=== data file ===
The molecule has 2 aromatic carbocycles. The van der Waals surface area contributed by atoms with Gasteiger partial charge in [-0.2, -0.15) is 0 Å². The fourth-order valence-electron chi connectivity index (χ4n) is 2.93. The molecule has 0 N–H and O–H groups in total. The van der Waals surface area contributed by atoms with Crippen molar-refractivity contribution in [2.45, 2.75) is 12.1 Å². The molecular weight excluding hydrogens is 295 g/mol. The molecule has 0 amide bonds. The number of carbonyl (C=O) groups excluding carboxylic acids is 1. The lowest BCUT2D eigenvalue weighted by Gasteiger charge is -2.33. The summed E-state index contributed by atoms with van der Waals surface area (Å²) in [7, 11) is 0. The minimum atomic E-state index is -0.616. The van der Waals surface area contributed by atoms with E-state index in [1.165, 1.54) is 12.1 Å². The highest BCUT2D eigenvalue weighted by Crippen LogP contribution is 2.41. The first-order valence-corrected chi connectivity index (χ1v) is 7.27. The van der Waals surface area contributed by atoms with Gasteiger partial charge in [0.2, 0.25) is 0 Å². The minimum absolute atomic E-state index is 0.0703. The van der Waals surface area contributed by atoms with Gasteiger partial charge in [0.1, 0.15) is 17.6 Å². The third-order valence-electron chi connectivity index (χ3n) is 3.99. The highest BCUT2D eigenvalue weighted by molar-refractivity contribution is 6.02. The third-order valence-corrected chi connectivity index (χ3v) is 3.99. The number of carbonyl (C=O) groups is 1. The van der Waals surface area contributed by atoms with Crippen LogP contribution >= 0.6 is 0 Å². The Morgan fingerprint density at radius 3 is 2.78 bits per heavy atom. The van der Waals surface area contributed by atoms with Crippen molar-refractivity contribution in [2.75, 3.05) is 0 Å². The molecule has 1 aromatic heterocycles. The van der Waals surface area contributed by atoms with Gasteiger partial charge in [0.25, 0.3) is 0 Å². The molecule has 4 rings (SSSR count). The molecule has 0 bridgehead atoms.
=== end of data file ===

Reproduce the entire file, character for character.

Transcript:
The molecule has 2 aromatic carbocycles. The van der Waals surface area contributed by atoms with Gasteiger partial charge in [-0.2, -0.15) is 0 Å². The fourth-order valence-electron chi connectivity index (χ4n) is 2.93. The molecule has 0 N–H and O–H groups in total. The van der Waals surface area contributed by atoms with Crippen molar-refractivity contribution in [2.45, 2.75) is 12.1 Å². The molecular weight excluding hydrogens is 295 g/mol. The molecule has 0 amide bonds. The number of carbonyl (C=O) groups excluding carboxylic acids is 1. The lowest BCUT2D eigenvalue weighted by Gasteiger charge is -2.33. The summed E-state index contributed by atoms with van der Waals surface area (Å²) in [7, 11) is 0. The minimum atomic E-state index is -0.616. The van der Waals surface area contributed by atoms with E-state index in [1.165, 1.54) is 12.1 Å². The highest BCUT2D eigenvalue weighted by Crippen LogP contribution is 2.41. The first-order valence-corrected chi connectivity index (χ1v) is 7.27. The van der Waals surface area contributed by atoms with Gasteiger partial charge in [0.2, 0.25) is 0 Å². The minimum absolute atomic E-state index is 0.0703. The van der Waals surface area contributed by atoms with Gasteiger partial charge in [0.1, 0.15) is 17.6 Å². The third-order valence-electron chi connectivity index (χ3n) is 3.99. The highest BCUT2D eigenvalue weighted by molar-refractivity contribution is 6.02. The third-order valence-corrected chi connectivity index (χ3v) is 3.99. The number of carbonyl (C=O) groups is 1. The van der Waals surface area contributed by atoms with Crippen LogP contribution >= 0.6 is 0 Å². The Morgan fingerprint density at radius 3 is 2.78 bits per heavy atom. The van der Waals surface area contributed by atoms with Crippen molar-refractivity contribution in [2.75, 3.05) is 0 Å². The molecule has 1 aromatic heterocycles. The van der Waals surface area contributed by atoms with Gasteiger partial charge in [0.25, 0.3) is 0 Å². The molecule has 4 rings (SSSR count). The molecule has 0 bridgehead atoms.